Hundreds of misused words are paired with the incorrect entry with the user needing to figure it out for themselves. Simple explanations are offered for these variances to ensure that the differences are laid out obviously for those learning their way around the language. There are even handy mnemonics offered to ensure that the correct answer is remembered easily for the future. All of WordWit’s entries have been written from scratch by their team with even the quotes featured throughout carefully researched and chosen for the purpose of educating. The quotes themselves are frequently educational too which is always a benefit.
Crucially, WordWit maintains the fun factor with quizzes available to keep things entertaining as well as educational. The ideal way for any student to learn in particular. The quiz functionality isn’t the only way to learn though with the option to look up specific words or browse the selection too.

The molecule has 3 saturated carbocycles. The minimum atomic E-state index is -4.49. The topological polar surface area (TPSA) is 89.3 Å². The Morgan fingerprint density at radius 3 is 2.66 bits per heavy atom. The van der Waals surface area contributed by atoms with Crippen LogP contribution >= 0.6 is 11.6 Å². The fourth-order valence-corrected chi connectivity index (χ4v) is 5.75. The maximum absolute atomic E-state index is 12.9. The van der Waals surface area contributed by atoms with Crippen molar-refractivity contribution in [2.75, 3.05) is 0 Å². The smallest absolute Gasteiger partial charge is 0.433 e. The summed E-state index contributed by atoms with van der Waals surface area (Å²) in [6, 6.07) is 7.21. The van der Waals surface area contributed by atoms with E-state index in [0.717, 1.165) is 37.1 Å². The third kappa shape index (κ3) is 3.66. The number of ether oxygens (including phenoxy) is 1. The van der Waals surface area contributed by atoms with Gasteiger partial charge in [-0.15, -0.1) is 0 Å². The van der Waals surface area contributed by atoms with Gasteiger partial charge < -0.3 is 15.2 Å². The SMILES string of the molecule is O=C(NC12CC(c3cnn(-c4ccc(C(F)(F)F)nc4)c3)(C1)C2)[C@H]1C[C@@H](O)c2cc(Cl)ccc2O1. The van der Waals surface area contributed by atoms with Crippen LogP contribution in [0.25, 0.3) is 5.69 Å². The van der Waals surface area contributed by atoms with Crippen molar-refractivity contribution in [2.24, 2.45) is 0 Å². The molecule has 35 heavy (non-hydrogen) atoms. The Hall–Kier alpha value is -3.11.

For the word addict, it’s also possible to suggest words that the developers may have missed out first time thus hopefully ensuring that they feature in future updates.
Fun and a way of learning something. What more could be needed in an app? WordWit is out now for $1.99.
I never get to visit zoos as often as I like as my nearest zoo is over an hour’s drive away. Throw in the expense of visiting and it’s just not as frequent as I’d like.